Dahlia’s impressions of Australia are favourable. He exclaims: “I love Australia. It reminds me of the America that I grew up in. People are actually nice to each other and there’s some democracy and some general good feeling about your neighbour. My country has lost that sadly but Australia still seems to have it. I love it, I’ve always had a great time there.” Australian audiences can expect “action” from this tour. Dahlia elaborates: “expect to hear some great songs, we just made a brand new record so you’ll probably hear some new stuff you’ve never heard.[pullquote]In food form, Blag hopes his music sounds like “ice cream; it looks good, it tastes good, it’s the right thing for you. And it can get kind of messy.”[/pullquote] The new album, The Dwarves Take Back the Night, was real collaboration, everyone had a couple songs. My songs on this record are kind of garage rock, Ramones; I’m kind of reverting back to my old days. But then the other guys have brought in this hardcore punk kind of stuff which I have a blast singing. So it’s just an interesting record in terms of switching pretty wildly from style to style. So expect there will be action, but for me it always comes down to the audience. If you have a boring audience, you kind of play a boring show, if you have a great audience you have a great show so it’s kind of up to the people who show up. But our bass line level is that we’re always fucking great. If we have a great audience then we’re really amazing. And we’ve always had great audiences in Australia.”

The DWARVES’ Australian Tour starts tonight.

Go to for more information.

04/28/2017SYDNEY, AUSTRALIADWARVES LIVE at Imperial Hotel
04/29/2017HOBART, AUSTRALIADWARVES LIVE at Brisbane Hotel
05/01/2017GOLD COAST, AUSTRALIADWARVES LIVE at Miami Tavern Early Show 3pm-7pm
05/06/2017GEELONG, AUSTRALIADWARVES LIVE at Negative Waves Festival Geelong
05/07/2017MELBOURNE, AUSTRALIADWARVES LIVE at Cherry Rock Festival Melbourne

The Dwarves are Rock Legends. Birthed in the garage rock revival of the 1980’s over 30 years ago they continue to confound and confront audiences all over the world with searing live shows and masterful new records.

Coming to prominence as one of Sub/Pop’s first signings The Dwarves reputation for live madness earned the fear and loathing of grunge era crowds and the shock and awe of their peers. Between 1988 -92 they performed live with many of the most popular bands of the era including Nirvana, Green Day and the Offspring to name just a few. 1990’s “Blood Guts & Pussy” LP with its no nonsense punk rock and disturbing cover art helped to awaken a nation anaesthetized by hair metal and cry baby flannel. The LP’s “Thank Heaven For Little Girls” and “Sugarfix” came next.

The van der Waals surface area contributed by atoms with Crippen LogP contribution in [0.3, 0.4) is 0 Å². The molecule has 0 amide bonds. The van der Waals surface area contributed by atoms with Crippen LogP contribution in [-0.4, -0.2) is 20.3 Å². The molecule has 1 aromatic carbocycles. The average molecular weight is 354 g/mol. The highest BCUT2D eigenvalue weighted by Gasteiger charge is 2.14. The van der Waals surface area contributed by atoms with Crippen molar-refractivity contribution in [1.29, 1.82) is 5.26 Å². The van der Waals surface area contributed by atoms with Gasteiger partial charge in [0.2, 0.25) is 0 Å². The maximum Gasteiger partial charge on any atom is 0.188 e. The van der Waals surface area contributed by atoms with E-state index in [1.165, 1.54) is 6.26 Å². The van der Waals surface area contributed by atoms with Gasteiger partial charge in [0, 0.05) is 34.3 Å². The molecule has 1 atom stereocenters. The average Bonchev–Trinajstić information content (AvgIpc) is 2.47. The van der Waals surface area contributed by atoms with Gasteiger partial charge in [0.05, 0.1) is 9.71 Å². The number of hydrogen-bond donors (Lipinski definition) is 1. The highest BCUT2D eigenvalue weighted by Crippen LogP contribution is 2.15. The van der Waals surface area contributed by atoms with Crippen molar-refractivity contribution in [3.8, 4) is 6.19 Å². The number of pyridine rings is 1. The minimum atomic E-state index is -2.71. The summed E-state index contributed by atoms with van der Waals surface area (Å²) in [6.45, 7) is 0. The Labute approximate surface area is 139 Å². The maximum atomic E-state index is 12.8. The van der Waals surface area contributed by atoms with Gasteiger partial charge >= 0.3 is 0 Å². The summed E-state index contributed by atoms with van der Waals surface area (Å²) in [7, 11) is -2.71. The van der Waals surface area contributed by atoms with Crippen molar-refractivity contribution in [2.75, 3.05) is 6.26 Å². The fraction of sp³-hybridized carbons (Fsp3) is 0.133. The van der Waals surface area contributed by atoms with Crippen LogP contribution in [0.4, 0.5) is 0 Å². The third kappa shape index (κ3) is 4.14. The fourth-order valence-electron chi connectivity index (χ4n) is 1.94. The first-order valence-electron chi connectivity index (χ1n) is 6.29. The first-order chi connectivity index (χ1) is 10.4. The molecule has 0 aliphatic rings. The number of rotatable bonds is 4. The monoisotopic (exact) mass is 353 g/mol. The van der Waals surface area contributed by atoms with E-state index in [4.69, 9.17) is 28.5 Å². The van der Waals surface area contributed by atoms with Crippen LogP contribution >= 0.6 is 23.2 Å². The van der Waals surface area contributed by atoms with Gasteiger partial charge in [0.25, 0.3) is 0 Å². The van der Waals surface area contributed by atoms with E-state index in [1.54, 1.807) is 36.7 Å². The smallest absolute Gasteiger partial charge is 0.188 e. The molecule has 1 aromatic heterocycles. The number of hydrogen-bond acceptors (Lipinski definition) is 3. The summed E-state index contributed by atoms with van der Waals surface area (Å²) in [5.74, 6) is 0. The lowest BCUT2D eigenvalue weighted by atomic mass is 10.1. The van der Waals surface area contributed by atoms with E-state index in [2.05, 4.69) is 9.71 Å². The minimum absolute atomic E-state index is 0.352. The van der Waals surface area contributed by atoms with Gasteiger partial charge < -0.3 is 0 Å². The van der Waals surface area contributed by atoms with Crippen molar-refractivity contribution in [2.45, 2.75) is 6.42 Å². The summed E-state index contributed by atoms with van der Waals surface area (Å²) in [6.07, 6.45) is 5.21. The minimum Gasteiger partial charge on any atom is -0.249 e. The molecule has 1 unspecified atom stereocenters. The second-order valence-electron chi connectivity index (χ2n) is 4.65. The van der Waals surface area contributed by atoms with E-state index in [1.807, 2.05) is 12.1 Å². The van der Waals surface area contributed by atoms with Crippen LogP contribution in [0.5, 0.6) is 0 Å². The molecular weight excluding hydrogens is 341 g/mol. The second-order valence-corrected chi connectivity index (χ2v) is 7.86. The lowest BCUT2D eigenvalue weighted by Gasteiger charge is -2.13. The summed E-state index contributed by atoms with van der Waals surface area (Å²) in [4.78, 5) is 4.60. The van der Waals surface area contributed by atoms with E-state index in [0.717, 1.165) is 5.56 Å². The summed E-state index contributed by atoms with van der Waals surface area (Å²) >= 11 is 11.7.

Following the death of guitarist HeWhoCanNotBeNamed The Dwarves signed to Epitaph and proceeded to do for pop punk what they had done for grunge, making “The Dwarves Are Young & Good Looking” and “Come Clean” the definitive LPs of the skateboard punk era.

By the turn of the century The Dwarves had toured Europe and the US extensively and as well as Japan and Australia. Appearances on television and radio and dozens of song placements in film and TV solidified their legendary status. In 2005 “The Dwarves Must Die” (Sympathy) was hailed as their most eclectic album yet with producer Eric Valentine and a cast of underground notables featured in cameos that had the dying recording industry buzzing until they remembered who The Dwarves actually were. 2011 saw the release of “The DWARVES Are Born Again” returning to the punk ferocity of yesteryear, but continuing the genre defying experiments their fans now demanded.

With 2014 upon us, over 1200 shows under their belt and three decades of sickness to draw from, The Dwarves continue their assault on good taste with “THE DWARVESINVENTED ROCK ‘N’ ROLL” (Recess/Greedy). The relentless middle finger drive, catchy songwriting and deft production that set The Dwarves apart have never sounded better. And let’s face it, there’s only one punk band left that matters, so catch them soon at a theater, nightclub or crackhouse near you!


About Mary Boukouvalas 1643 Articles
Mary is a photographer and a writer, specialising in music. She runs where she endeavours to capture the passion of music in her photos whether it's live music photography, promotional band photos or portraits. She has photographed The Rolling Stones, KISS, Iggy Pop, AC/DC, Patti Smith, Joe Strummer, PULP, The Cult, The Damned, The Cure, Ian Brown, Interpol, MUDHONEY, The MELVINS, The Living End, Foo Fighters, Smashing Pumpkins, Rage Against The Machine, The Stone Roses –just to name a few - in Australia, USA, Europe and the Middle East. Her work has been published in Beat magazine, Rolling Stone magazine, Triple J magazine, The Age Newspaper, The Herald Sun, The Australian, Neos Kosmos,,,, She has a permanent photographic exhibition at The Corner Hotel in Richmond, Victoria Australia.